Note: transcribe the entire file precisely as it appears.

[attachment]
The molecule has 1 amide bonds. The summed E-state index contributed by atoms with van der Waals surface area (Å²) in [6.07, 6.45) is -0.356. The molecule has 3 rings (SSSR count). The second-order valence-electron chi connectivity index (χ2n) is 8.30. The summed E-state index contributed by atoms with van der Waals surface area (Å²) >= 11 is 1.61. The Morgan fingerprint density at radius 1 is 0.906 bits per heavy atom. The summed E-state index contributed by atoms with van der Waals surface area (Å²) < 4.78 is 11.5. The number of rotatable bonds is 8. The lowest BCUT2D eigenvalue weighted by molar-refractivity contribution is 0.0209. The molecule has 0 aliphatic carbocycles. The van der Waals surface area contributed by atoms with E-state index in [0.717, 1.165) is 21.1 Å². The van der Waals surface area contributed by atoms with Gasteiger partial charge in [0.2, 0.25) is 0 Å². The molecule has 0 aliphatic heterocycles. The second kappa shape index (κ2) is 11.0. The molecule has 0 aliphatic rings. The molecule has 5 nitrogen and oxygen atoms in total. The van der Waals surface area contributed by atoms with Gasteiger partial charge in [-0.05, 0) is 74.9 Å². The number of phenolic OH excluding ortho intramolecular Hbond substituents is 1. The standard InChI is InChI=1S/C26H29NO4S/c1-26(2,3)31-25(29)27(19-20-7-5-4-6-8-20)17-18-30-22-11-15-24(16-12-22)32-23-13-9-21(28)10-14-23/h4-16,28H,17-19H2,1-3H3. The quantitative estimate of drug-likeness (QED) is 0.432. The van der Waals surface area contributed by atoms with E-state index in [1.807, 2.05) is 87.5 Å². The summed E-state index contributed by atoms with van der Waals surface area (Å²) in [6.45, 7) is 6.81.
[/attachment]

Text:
The molecule has 1 amide bonds. The summed E-state index contributed by atoms with van der Waals surface area (Å²) in [6.07, 6.45) is -0.356. The molecule has 3 rings (SSSR count). The second-order valence-electron chi connectivity index (χ2n) is 8.30. The summed E-state index contributed by atoms with van der Waals surface area (Å²) >= 11 is 1.61. The Morgan fingerprint density at radius 1 is 0.906 bits per heavy atom. The summed E-state index contributed by atoms with van der Waals surface area (Å²) < 4.78 is 11.5. The number of rotatable bonds is 8. The lowest BCUT2D eigenvalue weighted by molar-refractivity contribution is 0.0209. The molecule has 0 aliphatic carbocycles. The van der Waals surface area contributed by atoms with E-state index in [0.717, 1.165) is 21.1 Å². The van der Waals surface area contributed by atoms with Gasteiger partial charge in [0.2, 0.25) is 0 Å². The molecule has 0 aliphatic heterocycles. The second kappa shape index (κ2) is 11.0. The molecule has 0 aliphatic rings. The molecule has 5 nitrogen and oxygen atoms in total. The van der Waals surface area contributed by atoms with Gasteiger partial charge in [-0.05, 0) is 74.9 Å². The number of phenolic OH excluding ortho intramolecular Hbond substituents is 1. The standard InChI is InChI=1S/C26H29NO4S/c1-26(2,3)31-25(29)27(19-20-7-5-4-6-8-20)17-18-30-22-11-15-24(16-12-22)32-23-13-9-21(28)10-14-23/h4-16,28H,17-19H2,1-3H3. The quantitative estimate of drug-likeness (QED) is 0.432. The van der Waals surface area contributed by atoms with E-state index in [1.807, 2.05) is 87.5 Å². The summed E-state index contributed by atoms with van der Waals surface area (Å²) in [6.45, 7) is 6.81.